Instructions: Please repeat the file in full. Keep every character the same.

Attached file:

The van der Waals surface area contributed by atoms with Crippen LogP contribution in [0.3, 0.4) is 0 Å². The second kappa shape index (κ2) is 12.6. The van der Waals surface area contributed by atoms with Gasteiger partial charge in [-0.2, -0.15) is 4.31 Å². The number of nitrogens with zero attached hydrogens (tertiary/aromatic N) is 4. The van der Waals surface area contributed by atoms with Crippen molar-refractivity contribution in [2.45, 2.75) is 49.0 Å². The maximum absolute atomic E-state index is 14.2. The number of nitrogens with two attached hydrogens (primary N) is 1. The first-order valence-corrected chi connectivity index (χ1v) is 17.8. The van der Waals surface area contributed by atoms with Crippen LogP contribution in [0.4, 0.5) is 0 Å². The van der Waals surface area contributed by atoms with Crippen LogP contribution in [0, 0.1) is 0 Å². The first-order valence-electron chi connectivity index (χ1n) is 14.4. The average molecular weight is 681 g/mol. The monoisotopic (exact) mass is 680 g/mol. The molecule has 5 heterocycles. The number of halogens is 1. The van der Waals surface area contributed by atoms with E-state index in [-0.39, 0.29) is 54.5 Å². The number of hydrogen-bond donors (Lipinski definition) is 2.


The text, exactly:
The van der Waals surface area contributed by atoms with Crippen LogP contribution in [0.3, 0.4) is 0 Å². The second kappa shape index (κ2) is 12.6. The van der Waals surface area contributed by atoms with Gasteiger partial charge in [-0.2, -0.15) is 4.31 Å². The number of nitrogens with zero attached hydrogens (tertiary/aromatic N) is 4. The van der Waals surface area contributed by atoms with Crippen molar-refractivity contribution in [2.45, 2.75) is 49.0 Å². The maximum absolute atomic E-state index is 14.2. The number of nitrogens with two attached hydrogens (primary N) is 1. The first-order valence-corrected chi connectivity index (χ1v) is 17.8. The van der Waals surface area contributed by atoms with Crippen LogP contribution in [0.4, 0.5) is 0 Å². The van der Waals surface area contributed by atoms with Crippen LogP contribution in [0, 0.1) is 0 Å². The first-order valence-electron chi connectivity index (χ1n) is 14.4. The average molecular weight is 681 g/mol. The monoisotopic (exact) mass is 680 g/mol. The molecule has 5 heterocycles. The number of halogens is 1. The van der Waals surface area contributed by atoms with E-state index in [-0.39, 0.29) is 54.5 Å². The number of hydrogen-bond donors (Lipinski definition) is 2.